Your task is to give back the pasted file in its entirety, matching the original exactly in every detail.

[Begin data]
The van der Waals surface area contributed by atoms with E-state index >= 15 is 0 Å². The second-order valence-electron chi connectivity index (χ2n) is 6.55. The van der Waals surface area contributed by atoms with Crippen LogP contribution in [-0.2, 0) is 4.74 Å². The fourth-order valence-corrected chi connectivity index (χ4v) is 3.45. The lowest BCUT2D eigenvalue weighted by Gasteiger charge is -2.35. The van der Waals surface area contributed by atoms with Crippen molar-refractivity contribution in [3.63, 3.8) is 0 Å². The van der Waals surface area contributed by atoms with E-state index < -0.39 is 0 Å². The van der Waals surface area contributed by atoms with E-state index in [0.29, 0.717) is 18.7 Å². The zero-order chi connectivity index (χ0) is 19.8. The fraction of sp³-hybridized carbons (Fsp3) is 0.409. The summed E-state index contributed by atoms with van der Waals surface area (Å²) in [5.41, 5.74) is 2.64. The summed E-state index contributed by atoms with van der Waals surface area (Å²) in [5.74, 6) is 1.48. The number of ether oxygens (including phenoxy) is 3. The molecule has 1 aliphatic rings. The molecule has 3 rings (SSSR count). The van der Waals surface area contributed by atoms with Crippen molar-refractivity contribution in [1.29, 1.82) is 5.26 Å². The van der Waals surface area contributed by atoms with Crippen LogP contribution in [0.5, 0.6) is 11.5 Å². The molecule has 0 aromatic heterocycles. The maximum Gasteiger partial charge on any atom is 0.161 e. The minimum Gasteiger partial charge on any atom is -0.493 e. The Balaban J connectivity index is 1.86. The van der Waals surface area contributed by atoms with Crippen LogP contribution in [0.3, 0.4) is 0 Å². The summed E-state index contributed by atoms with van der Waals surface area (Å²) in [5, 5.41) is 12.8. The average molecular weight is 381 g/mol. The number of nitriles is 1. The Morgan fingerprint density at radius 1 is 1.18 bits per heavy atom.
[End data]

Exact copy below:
The van der Waals surface area contributed by atoms with E-state index >= 15 is 0 Å². The second-order valence-electron chi connectivity index (χ2n) is 6.55. The van der Waals surface area contributed by atoms with Crippen LogP contribution in [-0.2, 0) is 4.74 Å². The fourth-order valence-corrected chi connectivity index (χ4v) is 3.45. The lowest BCUT2D eigenvalue weighted by Gasteiger charge is -2.35. The van der Waals surface area contributed by atoms with Crippen molar-refractivity contribution in [3.63, 3.8) is 0 Å². The van der Waals surface area contributed by atoms with E-state index < -0.39 is 0 Å². The van der Waals surface area contributed by atoms with E-state index in [0.29, 0.717) is 18.7 Å². The zero-order chi connectivity index (χ0) is 19.8. The fraction of sp³-hybridized carbons (Fsp3) is 0.409. The summed E-state index contributed by atoms with van der Waals surface area (Å²) in [5.41, 5.74) is 2.64. The summed E-state index contributed by atoms with van der Waals surface area (Å²) in [5.74, 6) is 1.48. The number of ether oxygens (including phenoxy) is 3. The molecule has 1 aliphatic rings. The molecule has 3 rings (SSSR count). The van der Waals surface area contributed by atoms with Crippen molar-refractivity contribution in [1.29, 1.82) is 5.26 Å². The van der Waals surface area contributed by atoms with Crippen LogP contribution in [0.5, 0.6) is 11.5 Å². The molecule has 0 aromatic heterocycles. The maximum Gasteiger partial charge on any atom is 0.161 e. The minimum Gasteiger partial charge on any atom is -0.493 e. The Balaban J connectivity index is 1.86. The van der Waals surface area contributed by atoms with Crippen LogP contribution in [0.3, 0.4) is 0 Å². The summed E-state index contributed by atoms with van der Waals surface area (Å²) in [5, 5.41) is 12.8. The average molecular weight is 381 g/mol. The number of nitriles is 1. The Morgan fingerprint density at radius 1 is 1.18 bits per heavy atom.